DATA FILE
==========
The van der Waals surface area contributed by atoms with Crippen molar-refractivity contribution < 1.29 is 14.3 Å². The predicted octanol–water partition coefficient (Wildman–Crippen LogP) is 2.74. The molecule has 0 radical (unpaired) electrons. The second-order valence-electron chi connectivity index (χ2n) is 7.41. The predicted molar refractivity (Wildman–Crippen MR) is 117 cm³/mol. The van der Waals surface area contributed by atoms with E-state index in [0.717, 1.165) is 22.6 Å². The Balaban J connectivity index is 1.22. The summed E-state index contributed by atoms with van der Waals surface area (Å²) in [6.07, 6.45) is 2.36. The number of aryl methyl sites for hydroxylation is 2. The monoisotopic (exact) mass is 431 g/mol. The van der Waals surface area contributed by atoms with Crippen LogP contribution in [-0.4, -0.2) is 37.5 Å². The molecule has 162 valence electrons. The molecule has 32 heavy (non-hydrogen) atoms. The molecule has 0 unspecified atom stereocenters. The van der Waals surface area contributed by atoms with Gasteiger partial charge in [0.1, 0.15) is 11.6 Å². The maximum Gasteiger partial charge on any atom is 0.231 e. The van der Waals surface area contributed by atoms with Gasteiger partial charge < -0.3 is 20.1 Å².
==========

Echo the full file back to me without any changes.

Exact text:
The van der Waals surface area contributed by atoms with Crippen molar-refractivity contribution < 1.29 is 14.3 Å². The predicted octanol–water partition coefficient (Wildman–Crippen LogP) is 2.74. The molecule has 0 radical (unpaired) electrons. The second-order valence-electron chi connectivity index (χ2n) is 7.41. The predicted molar refractivity (Wildman–Crippen MR) is 117 cm³/mol. The van der Waals surface area contributed by atoms with E-state index in [0.717, 1.165) is 22.6 Å². The Balaban J connectivity index is 1.22. The summed E-state index contributed by atoms with van der Waals surface area (Å²) in [6.07, 6.45) is 2.36. The number of aryl methyl sites for hydroxylation is 2. The monoisotopic (exact) mass is 431 g/mol. The van der Waals surface area contributed by atoms with Crippen LogP contribution in [-0.4, -0.2) is 37.5 Å². The molecule has 162 valence electrons. The molecule has 32 heavy (non-hydrogen) atoms. The molecule has 0 unspecified atom stereocenters. The van der Waals surface area contributed by atoms with Gasteiger partial charge in [0.1, 0.15) is 11.6 Å². The maximum Gasteiger partial charge on any atom is 0.231 e. The van der Waals surface area contributed by atoms with Gasteiger partial charge < -0.3 is 20.1 Å².